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Tales beyond belief

Discover the legends and myths and religious beliefs surrounding Janus, the Roman god of He was the god of opposites - of exits and entrances, beginnings and endings and the guardian god of portals, doors, and gates. He was also guardian of the new year, and keeper of the calendar, from which the month January takes its name.

He is always depicted as having two faces, and looks to the future and the past. The modern word 'janitor' derives from the Latin word 'ianitor' meaning "doorkeeper, porter" and from 'ianua' meaning "door, entrance, gate". There was no Greek counterpart or equivalent of this ancient Roman deity.

Who was Janus?
Janus was the Roman god of doors, choices, beginnings and endings. He had two faces on his head. One facing forwards and one facing backwards. The Romans prayed to him for advice, especially in respect of new enterprises. He also represented time, because he could see into the past with one face and into the future with the other. The festival of Agonalia was celebrated in honor of the god Janus four times during the year, 17 March, 21 May, 11 December, and 9 January. On these days, the symbolic head of the Roman state religion (rex sacrorum) would enter the Forum, and sacrifice a ram to the god. The role of Janus was as the porter of heaven. He opened the year in Januarius (January), the first month being named after him.

He was the guardian god of gates and doors, on which account he was commonly represented with two heads, looking at those who wished to gain entrance and those who wanted to exit. Janus possessed no temples in Rome, but all the gates of cities were dedicated to him. Close to the Forum stood the so-called 'temple' of Janus, which was merely an arched passage that could be closed by massive gates. The gates were always open in time of war, as it was believed that the god had then taken his departure with the Roman army, over whose welfare he personally presided. The Romans were engaged in so many wars that the gates of this sanctuary were only closed three times during 700 years, indicating peace. The gates were shut only once between the reign of Numa Pompilius (who reigned 715–673 BC) and twice in of the Emperor Augustus who reigned until 14 AD.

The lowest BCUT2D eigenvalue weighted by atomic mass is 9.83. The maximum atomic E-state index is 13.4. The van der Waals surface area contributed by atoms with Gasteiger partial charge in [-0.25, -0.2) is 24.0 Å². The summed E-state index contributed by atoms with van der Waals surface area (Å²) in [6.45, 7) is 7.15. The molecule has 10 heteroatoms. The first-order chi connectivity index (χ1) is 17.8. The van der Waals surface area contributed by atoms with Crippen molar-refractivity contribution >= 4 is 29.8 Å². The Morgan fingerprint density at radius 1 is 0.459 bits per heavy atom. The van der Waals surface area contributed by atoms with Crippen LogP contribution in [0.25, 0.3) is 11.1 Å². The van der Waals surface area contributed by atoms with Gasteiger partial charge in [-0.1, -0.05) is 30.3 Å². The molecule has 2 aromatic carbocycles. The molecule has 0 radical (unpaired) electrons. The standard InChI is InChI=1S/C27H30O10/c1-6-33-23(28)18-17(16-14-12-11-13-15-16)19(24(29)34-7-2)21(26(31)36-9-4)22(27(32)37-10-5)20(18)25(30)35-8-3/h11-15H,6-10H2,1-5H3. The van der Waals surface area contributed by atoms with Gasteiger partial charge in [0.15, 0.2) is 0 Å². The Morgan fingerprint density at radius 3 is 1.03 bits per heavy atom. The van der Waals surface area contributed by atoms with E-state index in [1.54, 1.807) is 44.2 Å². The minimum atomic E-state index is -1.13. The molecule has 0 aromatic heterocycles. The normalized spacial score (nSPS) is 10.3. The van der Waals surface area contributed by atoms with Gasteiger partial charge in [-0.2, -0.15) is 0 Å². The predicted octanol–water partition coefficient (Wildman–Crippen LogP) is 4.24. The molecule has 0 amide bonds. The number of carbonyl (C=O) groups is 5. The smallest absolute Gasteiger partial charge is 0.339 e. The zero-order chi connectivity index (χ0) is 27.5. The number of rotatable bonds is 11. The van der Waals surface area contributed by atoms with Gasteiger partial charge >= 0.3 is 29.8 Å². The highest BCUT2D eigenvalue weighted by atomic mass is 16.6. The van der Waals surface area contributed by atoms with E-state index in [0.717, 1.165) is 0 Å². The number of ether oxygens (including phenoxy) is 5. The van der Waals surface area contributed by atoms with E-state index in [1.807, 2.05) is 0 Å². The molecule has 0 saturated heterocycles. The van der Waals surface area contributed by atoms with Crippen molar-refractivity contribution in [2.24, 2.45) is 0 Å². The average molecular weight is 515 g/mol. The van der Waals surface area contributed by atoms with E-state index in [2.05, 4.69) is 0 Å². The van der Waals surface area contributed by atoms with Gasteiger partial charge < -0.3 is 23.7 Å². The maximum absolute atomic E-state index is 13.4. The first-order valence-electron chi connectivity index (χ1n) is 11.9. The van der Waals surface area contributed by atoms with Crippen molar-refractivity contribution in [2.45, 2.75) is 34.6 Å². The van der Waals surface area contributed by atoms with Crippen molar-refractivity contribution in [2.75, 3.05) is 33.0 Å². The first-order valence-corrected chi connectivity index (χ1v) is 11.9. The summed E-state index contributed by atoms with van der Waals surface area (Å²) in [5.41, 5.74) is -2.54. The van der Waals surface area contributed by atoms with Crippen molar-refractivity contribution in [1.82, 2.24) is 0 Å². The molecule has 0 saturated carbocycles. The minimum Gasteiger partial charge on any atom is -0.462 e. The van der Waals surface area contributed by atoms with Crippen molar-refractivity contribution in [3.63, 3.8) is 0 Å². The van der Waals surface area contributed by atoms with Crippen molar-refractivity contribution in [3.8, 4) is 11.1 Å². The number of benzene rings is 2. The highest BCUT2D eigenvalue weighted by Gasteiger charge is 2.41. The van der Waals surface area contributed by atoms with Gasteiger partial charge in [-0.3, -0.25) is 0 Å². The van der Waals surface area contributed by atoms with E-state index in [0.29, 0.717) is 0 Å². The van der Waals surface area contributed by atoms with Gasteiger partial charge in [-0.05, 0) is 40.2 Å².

Facts about Janus
The following facts and profile provides a fast overview of Janus:

  • Roman Name: Janus

  • Role & Function: The function of Janus is described as being the god of doors, choices, beginnings and endings. He was the God of Choices and the God of Doorways and Gates

  • Status: Minor Roman god

  • Symbols: Keys, a rod and scepter

  • Gender: Male

  • Greek Counterpart: There was no Greek counterpart of Janus

  • Name of Consorts: Camese, Jana and Juturna

  • Name of Father: Some say the god Apollo

  • Name of Mother: Unknown

  • Names of Children: The river god Tiberinus (after whom the river Tiber was named). and Fontus the God of Springs

Facts about Janus in Roman Mythology and History
Discover interesting information and facts about the Roman god of doors, beginnings and endings.

  • The most famous 'temple' to Janus in Rome, on the Argiletum, is called the Ianus Geminus 'Twin Janus'.

  • He was usually depicted with two faces and in his special function as door-keeper of heaven he was portrayed standing erect, bearing a key in one hand, and a rod or sceptre in the other

  • Offerings to him include a ram (on the Agonalia), incense, wine, barley and cakes

  • Any rite or religious act first required the invocation of Janus, with a corresponding invocation to Vesta at the end of the rite (Janus primus and Vesta extrema).

  • During the Titan war, he joined the Titans against the Olympians

  • Deference was also paid to him at the most important beginnings in the life of an individual such as birth and marriage.

  • The god Saturn bestowed his ability to see into the future and past.

  • His name comes from the Latin word ianua, meaning “door.”

  • The Roman god appeared on some of the earliest coins of the Roman Republic, appearing about 240 B.C. during the Pyrrhic War.

  • Every meal was begun with a request for his blessing, and public ceremonies began with a libation drunk to the god of beginnings

Gods and Deities
Roman Gods and Goddesses

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